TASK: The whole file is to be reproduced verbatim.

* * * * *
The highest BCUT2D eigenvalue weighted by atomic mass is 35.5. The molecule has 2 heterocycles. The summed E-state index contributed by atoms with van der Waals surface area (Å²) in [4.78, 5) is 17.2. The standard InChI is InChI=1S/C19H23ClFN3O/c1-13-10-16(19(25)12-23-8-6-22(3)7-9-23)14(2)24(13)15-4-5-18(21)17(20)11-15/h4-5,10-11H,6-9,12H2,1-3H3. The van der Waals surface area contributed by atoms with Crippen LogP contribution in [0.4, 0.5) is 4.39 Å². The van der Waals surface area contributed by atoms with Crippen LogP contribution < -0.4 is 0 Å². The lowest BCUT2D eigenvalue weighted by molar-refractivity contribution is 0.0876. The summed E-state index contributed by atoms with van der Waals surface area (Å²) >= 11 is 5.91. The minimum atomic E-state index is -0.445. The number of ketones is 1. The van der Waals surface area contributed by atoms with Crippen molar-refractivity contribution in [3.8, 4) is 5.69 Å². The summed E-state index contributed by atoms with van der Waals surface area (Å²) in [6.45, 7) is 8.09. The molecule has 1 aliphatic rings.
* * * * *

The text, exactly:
The highest BCUT2D eigenvalue weighted by atomic mass is 35.5. The molecule has 2 heterocycles. The summed E-state index contributed by atoms with van der Waals surface area (Å²) in [4.78, 5) is 17.2. The standard InChI is InChI=1S/C19H23ClFN3O/c1-13-10-16(19(25)12-23-8-6-22(3)7-9-23)14(2)24(13)15-4-5-18(21)17(20)11-15/h4-5,10-11H,6-9,12H2,1-3H3. The van der Waals surface area contributed by atoms with Crippen LogP contribution in [0.4, 0.5) is 4.39 Å². The van der Waals surface area contributed by atoms with Crippen LogP contribution < -0.4 is 0 Å². The lowest BCUT2D eigenvalue weighted by molar-refractivity contribution is 0.0876. The summed E-state index contributed by atoms with van der Waals surface area (Å²) >= 11 is 5.91. The minimum atomic E-state index is -0.445. The number of ketones is 1. The van der Waals surface area contributed by atoms with Crippen molar-refractivity contribution in [3.8, 4) is 5.69 Å². The summed E-state index contributed by atoms with van der Waals surface area (Å²) in [6.45, 7) is 8.09. The molecule has 1 aliphatic rings.